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Friday, December 15, 2017

Review of THE ACCIDENT by Linwood Barclay

Advent Book Calendar – Day 15
Since I started by blog, I’ve done an annual Advent Book Calendar highlighting books I have enjoyed and authors I really like.  This year I thought I’d do an Advent Book Calendar with a twist; for each day leading up to Christmas, I’m going to post a review of a book to which I’ve given only one star (Throw a book at this one) or two stars (Don’t put this book in your book bag).  Though I would not recommend these books, others have disagreed with me.  Each book, on Goodreads, has received a 3 or 4 Star average rating.

Review of The Accident by Linwood Barclay
2 Stars
Glen Barber's wife Sheila is killed in an accident in which there are two other fatalities. Indications are that she caused the accident by driving while impaired. Glen has difficulty believing that Sheila was responsible since she was not an irresponsible drinker. He decides, therefore, to investigate his wife's death.

Besides grieving for his wife, Glen has several other problems. He has to protect his 8-year-old daughter from bullies; he is being sued by the family of the two victims in his wife's accident; his mother-in-law is trying to take his daughter to live with her; his construction business is suffering because of the poor economy and a fire at one of his building sites; several of his employees have personal problems.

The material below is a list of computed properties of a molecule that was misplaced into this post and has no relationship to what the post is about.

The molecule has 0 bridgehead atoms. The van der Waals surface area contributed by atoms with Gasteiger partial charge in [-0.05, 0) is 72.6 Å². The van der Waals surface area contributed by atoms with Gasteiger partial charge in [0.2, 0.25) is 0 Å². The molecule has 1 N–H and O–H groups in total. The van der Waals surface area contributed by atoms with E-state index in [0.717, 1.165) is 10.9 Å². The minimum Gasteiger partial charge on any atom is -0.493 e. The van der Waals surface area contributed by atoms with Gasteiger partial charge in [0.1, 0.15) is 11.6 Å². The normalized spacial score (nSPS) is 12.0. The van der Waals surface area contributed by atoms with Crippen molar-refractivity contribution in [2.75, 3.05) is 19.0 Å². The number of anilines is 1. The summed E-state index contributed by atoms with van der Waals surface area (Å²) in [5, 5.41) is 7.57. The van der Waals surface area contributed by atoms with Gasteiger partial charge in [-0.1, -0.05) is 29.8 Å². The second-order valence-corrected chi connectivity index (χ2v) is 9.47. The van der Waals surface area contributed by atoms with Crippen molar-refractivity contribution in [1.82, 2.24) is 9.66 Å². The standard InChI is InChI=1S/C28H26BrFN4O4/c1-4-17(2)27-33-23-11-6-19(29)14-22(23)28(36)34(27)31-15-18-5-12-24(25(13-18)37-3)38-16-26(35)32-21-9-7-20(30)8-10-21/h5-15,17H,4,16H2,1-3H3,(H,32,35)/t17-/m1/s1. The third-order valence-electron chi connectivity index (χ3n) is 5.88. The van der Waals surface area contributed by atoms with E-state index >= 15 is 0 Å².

The book is certainly suspenseful. Murders pile up as the plot twists and turns. Suspense is also created by the author's switching from one plot line to another at crucial points.

The major problem with the book is that there is an excess of villains. Everyone connected to Glen seems involved in murder or some type of criminal activity. Who knew that so much evil existed in suburban Connecticut!

Another weakness is that the motivation of characters is sometimes insufficient to justify their actions. Not everyone faced with financial woes will naively become involved with organized crime. In particular, the ultimate explanation given for Sheila's death is unsatisfactory.

This is the first book I've read by Linwood Barclay; based on my impressions, I won't rush to read his other books, although I'll probably give him another try when I've exhausted my "Must Read" list.

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